# Yet another (wrong) definition of takt time

This is from a blog post published today that claims to clarify what a takt time is:

Takt Time:  This is the rate of time at which a product or service is being purchased.  For example, a Nissan commercial mentioned that every minute, someone in the world buys a new Nissan.  Selling a car every minute is an excellent example of takt time!

Writing a definition for a thing or an idea is tricky. Following Aristotle, I would say that you have done a good job if you have described what kind of a thing it is and how it differs from other things of the same kind, using terms your reader already understands.

In this definition, takt time is described as a “rate of time.” If there were such a thing as a rate of time, in what units would it be expressed? In production, a rate is expressed, for example, in pieces per hour; a time, in minutes or seconds. Takt Time, as its name suggests is a time, not a rate, and certainly not a rate of time, whatever that may be.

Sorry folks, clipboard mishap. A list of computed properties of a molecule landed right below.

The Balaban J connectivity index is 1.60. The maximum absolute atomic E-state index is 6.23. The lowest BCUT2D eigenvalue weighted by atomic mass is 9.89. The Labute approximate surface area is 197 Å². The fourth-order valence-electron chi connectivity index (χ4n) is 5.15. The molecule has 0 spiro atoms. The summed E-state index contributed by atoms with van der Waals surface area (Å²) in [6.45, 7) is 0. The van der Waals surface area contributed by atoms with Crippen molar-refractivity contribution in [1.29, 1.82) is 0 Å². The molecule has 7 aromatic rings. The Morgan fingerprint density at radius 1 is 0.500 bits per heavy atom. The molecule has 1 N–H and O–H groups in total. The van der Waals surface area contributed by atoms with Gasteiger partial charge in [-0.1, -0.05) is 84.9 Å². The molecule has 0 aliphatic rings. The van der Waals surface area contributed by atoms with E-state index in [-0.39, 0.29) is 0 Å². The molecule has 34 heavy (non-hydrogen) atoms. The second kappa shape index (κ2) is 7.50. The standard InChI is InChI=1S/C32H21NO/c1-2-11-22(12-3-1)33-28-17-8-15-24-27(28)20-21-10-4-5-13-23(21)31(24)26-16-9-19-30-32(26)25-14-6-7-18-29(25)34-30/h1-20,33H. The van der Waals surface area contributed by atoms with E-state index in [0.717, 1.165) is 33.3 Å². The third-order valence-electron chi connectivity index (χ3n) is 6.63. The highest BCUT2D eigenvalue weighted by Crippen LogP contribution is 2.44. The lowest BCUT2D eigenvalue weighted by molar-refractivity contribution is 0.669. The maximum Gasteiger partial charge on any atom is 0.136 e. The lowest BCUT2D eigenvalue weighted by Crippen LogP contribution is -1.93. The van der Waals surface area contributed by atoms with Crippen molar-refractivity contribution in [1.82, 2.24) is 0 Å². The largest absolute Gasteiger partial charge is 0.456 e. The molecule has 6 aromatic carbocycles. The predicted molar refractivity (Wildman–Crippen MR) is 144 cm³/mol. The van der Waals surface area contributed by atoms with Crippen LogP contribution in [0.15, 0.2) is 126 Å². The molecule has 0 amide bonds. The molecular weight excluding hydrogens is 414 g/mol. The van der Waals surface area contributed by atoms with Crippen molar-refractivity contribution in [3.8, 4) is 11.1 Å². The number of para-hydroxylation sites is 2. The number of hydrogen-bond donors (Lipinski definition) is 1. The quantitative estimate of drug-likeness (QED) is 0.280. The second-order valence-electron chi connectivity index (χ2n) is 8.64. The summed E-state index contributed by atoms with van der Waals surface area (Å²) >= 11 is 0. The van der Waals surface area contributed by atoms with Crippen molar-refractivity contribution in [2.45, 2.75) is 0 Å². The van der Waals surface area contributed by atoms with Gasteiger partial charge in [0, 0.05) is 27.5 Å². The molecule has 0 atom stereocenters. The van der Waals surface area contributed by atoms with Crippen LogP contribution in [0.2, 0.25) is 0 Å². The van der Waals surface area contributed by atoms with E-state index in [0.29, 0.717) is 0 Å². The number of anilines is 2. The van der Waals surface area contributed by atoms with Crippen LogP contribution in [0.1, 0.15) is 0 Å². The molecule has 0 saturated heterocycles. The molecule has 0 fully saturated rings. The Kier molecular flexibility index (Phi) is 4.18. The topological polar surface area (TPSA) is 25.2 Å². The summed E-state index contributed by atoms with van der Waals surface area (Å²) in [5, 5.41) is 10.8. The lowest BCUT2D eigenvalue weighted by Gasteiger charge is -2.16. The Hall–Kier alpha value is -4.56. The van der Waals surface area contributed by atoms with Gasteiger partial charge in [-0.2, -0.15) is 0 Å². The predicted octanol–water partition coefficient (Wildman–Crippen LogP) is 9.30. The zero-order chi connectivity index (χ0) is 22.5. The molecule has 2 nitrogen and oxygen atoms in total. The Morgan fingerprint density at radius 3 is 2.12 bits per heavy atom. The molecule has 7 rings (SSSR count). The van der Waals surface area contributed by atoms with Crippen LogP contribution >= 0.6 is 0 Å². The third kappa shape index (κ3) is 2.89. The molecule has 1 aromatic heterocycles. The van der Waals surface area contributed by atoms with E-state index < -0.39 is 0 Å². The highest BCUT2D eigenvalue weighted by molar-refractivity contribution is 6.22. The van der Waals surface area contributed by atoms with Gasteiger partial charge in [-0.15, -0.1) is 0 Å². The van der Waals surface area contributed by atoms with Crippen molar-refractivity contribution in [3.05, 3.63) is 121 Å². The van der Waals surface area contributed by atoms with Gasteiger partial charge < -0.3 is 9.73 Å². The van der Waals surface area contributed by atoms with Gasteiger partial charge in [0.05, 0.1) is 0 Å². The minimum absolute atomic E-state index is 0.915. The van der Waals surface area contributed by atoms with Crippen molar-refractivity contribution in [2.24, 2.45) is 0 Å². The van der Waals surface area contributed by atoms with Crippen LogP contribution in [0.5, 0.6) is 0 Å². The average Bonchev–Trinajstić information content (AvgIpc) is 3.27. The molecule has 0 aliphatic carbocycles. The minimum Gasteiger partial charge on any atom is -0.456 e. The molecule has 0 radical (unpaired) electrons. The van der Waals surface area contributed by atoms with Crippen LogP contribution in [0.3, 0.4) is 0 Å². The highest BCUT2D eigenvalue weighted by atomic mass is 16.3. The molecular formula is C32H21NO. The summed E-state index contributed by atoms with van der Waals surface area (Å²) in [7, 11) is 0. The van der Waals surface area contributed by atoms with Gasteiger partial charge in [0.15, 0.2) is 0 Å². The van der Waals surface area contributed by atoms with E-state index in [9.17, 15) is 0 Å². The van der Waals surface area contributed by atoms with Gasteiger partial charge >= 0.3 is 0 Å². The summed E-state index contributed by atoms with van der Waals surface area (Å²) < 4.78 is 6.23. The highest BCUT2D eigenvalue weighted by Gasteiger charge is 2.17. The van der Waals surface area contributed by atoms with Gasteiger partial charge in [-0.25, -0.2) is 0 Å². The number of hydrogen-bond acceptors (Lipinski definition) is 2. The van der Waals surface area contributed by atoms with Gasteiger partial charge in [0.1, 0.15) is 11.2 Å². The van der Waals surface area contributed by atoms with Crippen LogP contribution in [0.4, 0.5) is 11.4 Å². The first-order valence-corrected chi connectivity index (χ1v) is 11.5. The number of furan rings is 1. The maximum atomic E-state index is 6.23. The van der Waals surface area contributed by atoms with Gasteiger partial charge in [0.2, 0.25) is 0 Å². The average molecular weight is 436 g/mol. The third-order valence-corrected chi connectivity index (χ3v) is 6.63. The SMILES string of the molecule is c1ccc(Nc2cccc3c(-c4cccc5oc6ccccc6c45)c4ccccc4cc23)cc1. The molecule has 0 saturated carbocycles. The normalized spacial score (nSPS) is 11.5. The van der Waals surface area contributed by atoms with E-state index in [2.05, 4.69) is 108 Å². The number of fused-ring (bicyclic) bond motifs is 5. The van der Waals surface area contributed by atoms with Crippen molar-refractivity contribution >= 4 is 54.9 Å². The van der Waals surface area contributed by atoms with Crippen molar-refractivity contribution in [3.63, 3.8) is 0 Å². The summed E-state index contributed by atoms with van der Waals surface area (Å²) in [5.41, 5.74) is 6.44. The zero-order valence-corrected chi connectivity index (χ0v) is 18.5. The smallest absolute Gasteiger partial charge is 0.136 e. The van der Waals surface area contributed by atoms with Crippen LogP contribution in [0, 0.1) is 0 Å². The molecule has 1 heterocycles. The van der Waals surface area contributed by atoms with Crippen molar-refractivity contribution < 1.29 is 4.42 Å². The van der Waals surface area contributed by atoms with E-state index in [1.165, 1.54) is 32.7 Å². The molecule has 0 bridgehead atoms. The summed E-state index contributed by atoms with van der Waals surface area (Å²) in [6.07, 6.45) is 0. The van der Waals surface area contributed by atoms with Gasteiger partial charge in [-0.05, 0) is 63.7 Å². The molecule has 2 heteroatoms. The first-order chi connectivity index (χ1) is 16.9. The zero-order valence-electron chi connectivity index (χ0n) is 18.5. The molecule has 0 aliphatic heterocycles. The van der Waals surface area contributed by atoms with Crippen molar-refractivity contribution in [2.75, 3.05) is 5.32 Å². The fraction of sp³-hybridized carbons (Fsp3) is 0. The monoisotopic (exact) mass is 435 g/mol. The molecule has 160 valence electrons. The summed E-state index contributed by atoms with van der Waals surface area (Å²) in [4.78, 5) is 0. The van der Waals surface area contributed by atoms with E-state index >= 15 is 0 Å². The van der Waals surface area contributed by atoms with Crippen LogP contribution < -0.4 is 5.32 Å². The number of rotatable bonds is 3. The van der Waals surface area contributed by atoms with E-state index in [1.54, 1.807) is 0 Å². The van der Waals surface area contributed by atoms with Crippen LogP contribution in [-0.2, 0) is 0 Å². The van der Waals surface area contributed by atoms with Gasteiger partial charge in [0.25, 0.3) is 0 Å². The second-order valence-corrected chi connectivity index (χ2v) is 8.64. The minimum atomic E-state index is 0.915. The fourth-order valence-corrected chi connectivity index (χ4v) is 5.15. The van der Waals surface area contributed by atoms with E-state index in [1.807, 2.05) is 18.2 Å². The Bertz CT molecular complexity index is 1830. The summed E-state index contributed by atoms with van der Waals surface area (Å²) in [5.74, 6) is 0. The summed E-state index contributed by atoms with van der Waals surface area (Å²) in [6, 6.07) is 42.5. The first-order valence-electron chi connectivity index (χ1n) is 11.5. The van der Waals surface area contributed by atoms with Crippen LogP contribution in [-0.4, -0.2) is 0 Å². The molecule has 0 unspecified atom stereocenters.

This definition then relates takt time exclusively to “a product or service [..] being purchased,” and gives the example of a Nissan being bought every minute in the world, suggesting that 1 minute is the takt time of a Nissan. Incidentally, if this figure were true, Nissan would sell about 500,000 cars/year, versus the 4 million it actually sells.

Takt time, as we use it in manufacturing and industrial engineering, is in fact not a parameter associated with just a product but with a production line making this product. Given the demand that is given to it and the amount of time that it actually works, the takt time of this production line for this product is the time that must elapse between two consecutive unit completions.

If a line is expected to produce 400 units of a product in a 400-minute shift, then, if you stand by the last station of the line, you will see one unit come out every minute, meaning that its takt time is 1 minute. If you switch from working 1 shift/day to 2 to meet the same demand, you double the takt time to 2 minutes.

This is why it is calculated as follows:

$Takt\, time(Product, Production\, line)=\frac{Net\, available\, production\, time}{Demand}$

It has a numerator and a denominator, and both matter. They are obviously calculated for the same time period.